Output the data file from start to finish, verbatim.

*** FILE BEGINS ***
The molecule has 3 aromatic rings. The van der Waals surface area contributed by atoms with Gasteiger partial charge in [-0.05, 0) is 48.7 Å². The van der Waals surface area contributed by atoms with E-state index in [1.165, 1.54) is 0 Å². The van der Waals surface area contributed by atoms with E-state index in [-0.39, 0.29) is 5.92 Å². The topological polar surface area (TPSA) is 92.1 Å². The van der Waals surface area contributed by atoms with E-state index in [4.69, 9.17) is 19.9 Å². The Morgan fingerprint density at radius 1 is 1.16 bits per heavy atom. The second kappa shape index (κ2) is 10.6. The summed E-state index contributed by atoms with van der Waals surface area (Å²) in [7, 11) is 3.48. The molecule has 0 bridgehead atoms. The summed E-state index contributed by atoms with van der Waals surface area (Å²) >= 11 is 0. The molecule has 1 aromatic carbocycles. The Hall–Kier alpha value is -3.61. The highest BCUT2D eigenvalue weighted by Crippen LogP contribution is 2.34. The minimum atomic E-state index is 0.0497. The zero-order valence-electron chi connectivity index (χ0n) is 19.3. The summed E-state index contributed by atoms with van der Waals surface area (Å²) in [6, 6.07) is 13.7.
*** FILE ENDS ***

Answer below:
The molecule has 3 aromatic rings. The van der Waals surface area contributed by atoms with Gasteiger partial charge in [-0.05, 0) is 48.7 Å². The van der Waals surface area contributed by atoms with E-state index in [1.165, 1.54) is 0 Å². The van der Waals surface area contributed by atoms with E-state index in [-0.39, 0.29) is 5.92 Å². The topological polar surface area (TPSA) is 92.1 Å². The van der Waals surface area contributed by atoms with E-state index in [4.69, 9.17) is 19.9 Å². The Morgan fingerprint density at radius 1 is 1.16 bits per heavy atom. The second kappa shape index (κ2) is 10.6. The summed E-state index contributed by atoms with van der Waals surface area (Å²) in [7, 11) is 3.48. The molecule has 0 bridgehead atoms. The summed E-state index contributed by atoms with van der Waals surface area (Å²) >= 11 is 0. The molecule has 1 aromatic carbocycles. The Hall–Kier alpha value is -3.61. The highest BCUT2D eigenvalue weighted by Crippen LogP contribution is 2.34. The minimum atomic E-state index is 0.0497. The zero-order valence-electron chi connectivity index (χ0n) is 19.3. The summed E-state index contributed by atoms with van der Waals surface area (Å²) in [6, 6.07) is 13.7.